(ii)England, Wales, Scotland, Northern Ireland, Gibraltar, Guernsey, Jersey or the Isle of Man at the Commonwealth Games to be held in Birmingham in those sports which are not part of the Tokyo Olympic and Paralympic Games programme;

(c)“senior representative” means an individual who is considered by a relevant sporting body to be a candidate to qualify to compete on behalf of—

(i)Great Britain and Northern Ireland at the Tokyo or Beijing Olympic or Paralympic Games, or

(ii)England, Wales, Scotland, Northern Ireland, Gibraltar, Guernsey, Jersey or the Isle of Man at the Commonwealth Games to be held in Birmingham in those sports which are not part of the Tokyo Olympic and Paralympic Games programme.

Meaning of vulnerable person and disability

4.—(1) In these Regulations, references to a “vulnerable person” include—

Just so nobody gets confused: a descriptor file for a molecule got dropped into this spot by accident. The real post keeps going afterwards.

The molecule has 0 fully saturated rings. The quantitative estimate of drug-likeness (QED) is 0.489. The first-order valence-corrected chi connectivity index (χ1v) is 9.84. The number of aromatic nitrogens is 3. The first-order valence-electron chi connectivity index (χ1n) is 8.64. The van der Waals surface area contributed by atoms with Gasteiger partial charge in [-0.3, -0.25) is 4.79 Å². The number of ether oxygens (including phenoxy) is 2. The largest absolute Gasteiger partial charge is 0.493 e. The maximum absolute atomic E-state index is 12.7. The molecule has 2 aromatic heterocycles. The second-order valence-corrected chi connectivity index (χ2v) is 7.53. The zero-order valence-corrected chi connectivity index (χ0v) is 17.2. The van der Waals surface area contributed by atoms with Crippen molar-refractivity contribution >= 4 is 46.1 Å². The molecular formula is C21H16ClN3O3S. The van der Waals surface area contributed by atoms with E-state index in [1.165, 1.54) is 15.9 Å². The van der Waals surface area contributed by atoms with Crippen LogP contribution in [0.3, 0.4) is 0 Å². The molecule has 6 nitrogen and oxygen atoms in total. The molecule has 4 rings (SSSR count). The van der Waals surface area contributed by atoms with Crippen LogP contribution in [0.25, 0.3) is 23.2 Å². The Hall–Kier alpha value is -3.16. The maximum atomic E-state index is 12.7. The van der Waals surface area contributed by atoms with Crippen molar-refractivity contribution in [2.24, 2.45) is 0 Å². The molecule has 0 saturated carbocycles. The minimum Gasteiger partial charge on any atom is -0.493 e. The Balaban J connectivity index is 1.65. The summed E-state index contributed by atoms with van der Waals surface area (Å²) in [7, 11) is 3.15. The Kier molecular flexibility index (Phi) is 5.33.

(a)any person aged 70 or older;

(b)any person aged under 70 who has an underlying health condition, including (but not limited to) the conditions listed in paragraph (2);

(c)any person who is pregnant.

(2) The conditions referred to in paragraph (1)(b) are—

(a)chronic (long-term) respiratory diseases, such as asthma, chronic obstructive pulmonary disease, emphysema or bronchitis;

(b)chronic heart disease, such as heart failure;

(c)chronic kidney disease;

(d)chronic liver disease, such as hepatitis;

(e)chronic neurological conditions, such as Parkinson’s disease, motor neurone disease, multiple sclerosis, a learning disability or cerebral palsy;

(f)diabetes;

(g)problems with the spleen, such as sickle cell disease or removal of the spleen;

(h)a weakened immune system as a result of conditions such as HIV and AIDS, or medicines such as steroid tablets or chemotherapy;

(i)being seriously overweight with a body mass index of 40 or above.